The Morgan Hooks held their first meeting last evening in their new rooms on Mill St. When completed and furnished, the rooms will be in fine shape.
Their system of access to the building will be very handy to the public, as a key to the house may be found at the hardware store of E. Wells and Co., for alarms during the business hours of the day, while during the night, in case of a fire, a key can be found in the box on the north door, covered with glass. Break the glass only in case the store of H. Wells & Company is closed.
In case of a fire, the proper way to ring an alarm is to pull one rope and then the other, but not too fast, for the bell will not give a clear sound when this is done. The ropes for ringing may be found in the east end of the lower room, just behind the ladder truck.
A lantern will be found just outside the north door, which will be kept burning during the night for the benefit of the public.
The firemen are instructed not to remove the ladder truck from the house with less than six persons to handle it, while the bucket cart may be taken by two.
It is the duty of every fireman to see that the building is properly used at all times, and no damage done to the apparatus, and further than that—that the bell be rung only for the purpose of calling a meeting or sounding an alarm of fire. This latter must be strictly adhered to.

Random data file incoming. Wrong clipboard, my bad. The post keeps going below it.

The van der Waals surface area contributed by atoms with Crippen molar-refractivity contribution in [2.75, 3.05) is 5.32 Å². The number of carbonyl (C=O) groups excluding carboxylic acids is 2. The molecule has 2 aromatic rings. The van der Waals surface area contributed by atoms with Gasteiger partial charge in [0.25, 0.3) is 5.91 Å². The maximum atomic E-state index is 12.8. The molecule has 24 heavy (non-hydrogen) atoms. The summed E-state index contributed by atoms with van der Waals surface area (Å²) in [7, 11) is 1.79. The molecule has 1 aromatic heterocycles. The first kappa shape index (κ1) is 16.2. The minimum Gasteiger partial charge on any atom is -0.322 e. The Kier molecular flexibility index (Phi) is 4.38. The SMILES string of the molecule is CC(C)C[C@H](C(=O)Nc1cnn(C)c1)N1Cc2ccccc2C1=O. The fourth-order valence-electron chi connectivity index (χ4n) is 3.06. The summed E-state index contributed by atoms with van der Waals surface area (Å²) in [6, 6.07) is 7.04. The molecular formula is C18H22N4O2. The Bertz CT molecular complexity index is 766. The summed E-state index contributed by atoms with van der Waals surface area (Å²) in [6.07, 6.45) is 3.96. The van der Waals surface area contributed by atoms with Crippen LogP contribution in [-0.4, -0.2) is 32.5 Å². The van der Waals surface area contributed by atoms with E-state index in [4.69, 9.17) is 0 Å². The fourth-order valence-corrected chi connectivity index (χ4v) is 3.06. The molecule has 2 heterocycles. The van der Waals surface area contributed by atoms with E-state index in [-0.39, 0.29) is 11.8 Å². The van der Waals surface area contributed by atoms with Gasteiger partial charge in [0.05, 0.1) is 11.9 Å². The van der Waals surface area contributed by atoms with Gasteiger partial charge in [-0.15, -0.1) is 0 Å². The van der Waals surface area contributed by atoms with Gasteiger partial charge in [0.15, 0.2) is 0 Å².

Sanborn fire insurance maps tell us that in 1898 the Hooks had one hook and ladder truck and two hose carts. In 1906 the company had 14 men, two hose carts and a Hook and Ladder truck. A 1911 map notes "No organized company-volunteers" and the same equipment as before.

In 1916 the present fire company, the Maxfield Hose Company, was organized. The era of larger, mechanized equipment called for expanded quarters. The move to Main Street came in 1928. Now there were 60 volunteers and modern methods of fighting fires. After the Hooks left the Morgan Building, various businesses moved in: including a harness maker in the 1920's, a plumbing business, and Sutton's (since 1935 on Main Street and famed for fishing tackle). Then it was used for storage and finally stood empty and decaying.

In September, 1958, volunteers lowered the fire bell to the ground and the building's owner took it away from Naples and hung it on a rack on his property on Canandaigua Lake. Its trademark read: "McShane Bell Foundry, Baltimore, Maryland, 1891."

In the 1970s, deterioration was slowed by the efforts of Naples Town Historian Bill Vierhile and several friends who raised money and made repairs themselves. It was clear by 1990 that unless major action were taken, the old firehouse would be doomed.

Enter the Naples Historical Society, then headed by the late Proctor Smith. In January of 1992 the $13,000 purchase was made. John Bero, a Rochester architect well known for his excellent work in historic preservation and restoration, was engaged; most of his fee was covered by grants from Rural New York and the New York Council on the Arts. Jerry Ludwig, building consultant and Society member, agreed to oversee the operation and Bob Harris of Naples came on as contractor.